- Publisher: W.E. Upjohn Institute for Employment Research
- Available in: Cloth, Paper
- ISBN: 978-0-88099-305-0
- Published: April 1, 2004
and Rachel A. Willis, University of North Carolina at Chapel Hill
Because of a variety of social and economic factors, including welfare reform and the Earned Income Tax Credit, a growing number of women found it necessary to enter the labor force during the past 25 years. This includes a dramatic increase in the labor force participation rate of mothers with young children. With this trend predicted to continue for the next two decades, parents and policymakers must ask themselves, “”Who will take care of the children when the inevitable work/family conflicts arise?””
This book examines one growing response to this dilemma. Connelly, DeGraff, and Willis chronicle the trends in the growth in on-site child care programs and perform analyses that shed light on the value of employer-sponsored child care (ESCC) to employees. The authors note that employees may not be the only ones to benefit. Employers may be able to gain wage savings for the firm.
The authors employ two approaches in this study to seek answers to key questions concerning the benefits of ESCC including 1) Why do some firms choose to offer ESCC while most do not? 2) What is the value to the firm offering ESCC? and 3) What is the value to employees of a firm offering ESCC?
The first approach they use is an empirical study based on an analysis of three firms in the same industry. Two of those firms offer ESCC and the third does not. The primary contribution of this effort is to analyze the value of ESCC to the employee.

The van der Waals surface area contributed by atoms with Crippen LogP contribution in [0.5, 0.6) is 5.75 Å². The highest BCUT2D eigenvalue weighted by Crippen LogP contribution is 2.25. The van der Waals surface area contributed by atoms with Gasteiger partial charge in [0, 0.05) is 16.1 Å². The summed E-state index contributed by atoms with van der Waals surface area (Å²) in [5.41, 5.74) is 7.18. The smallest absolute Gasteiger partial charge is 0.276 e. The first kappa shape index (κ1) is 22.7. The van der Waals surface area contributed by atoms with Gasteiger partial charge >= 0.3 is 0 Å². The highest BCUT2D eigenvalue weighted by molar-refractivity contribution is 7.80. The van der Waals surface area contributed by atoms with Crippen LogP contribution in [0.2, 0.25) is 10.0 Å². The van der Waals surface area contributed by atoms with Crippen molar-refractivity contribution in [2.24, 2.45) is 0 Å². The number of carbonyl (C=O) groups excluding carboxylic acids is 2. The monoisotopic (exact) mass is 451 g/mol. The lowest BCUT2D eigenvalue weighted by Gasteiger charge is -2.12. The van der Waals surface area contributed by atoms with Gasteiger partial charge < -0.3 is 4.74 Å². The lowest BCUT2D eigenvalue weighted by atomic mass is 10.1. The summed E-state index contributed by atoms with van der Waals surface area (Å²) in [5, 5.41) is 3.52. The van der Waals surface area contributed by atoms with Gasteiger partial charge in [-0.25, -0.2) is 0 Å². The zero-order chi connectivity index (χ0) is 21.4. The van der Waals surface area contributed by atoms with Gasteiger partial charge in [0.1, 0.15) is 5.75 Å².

The second approach to estimating employee valuation of ESCC uses a contingent valuation technique for eliciting the worth of the benefit directly from employees. Both approaches broaden our understanding of the benefit of ESCC to employees and, therefore, to the employer as part of a compensation package.
Both approaches lead to the conclusion that employees derive substantial benefits from on-site centers beyond what they would receive from a community-based center, and that the benefits from ESCC accrue to other employees besides users of the on-site center. This leads the authors to conclude that “”given the difficulty firms have in assessing the value of ESCC, we believe our strategy makes an important contribution in providing an example that any medium-sized or large firm could follow to assess the potential value of ESCC to its employees.””
Connelly, DeGraff, and Willis also address the question of whether government should play a role in the decision of firms to offer ESCC as a benefit, first by reviewing current policy on child care, then by presenting several economic factors that could influence the government’s decision to play such a role. Overall, the findings presented in this study will be of interest to human resources managers considering an on-site center and to policymakers evaluating possible approaches to helping parents cope with child care expenses.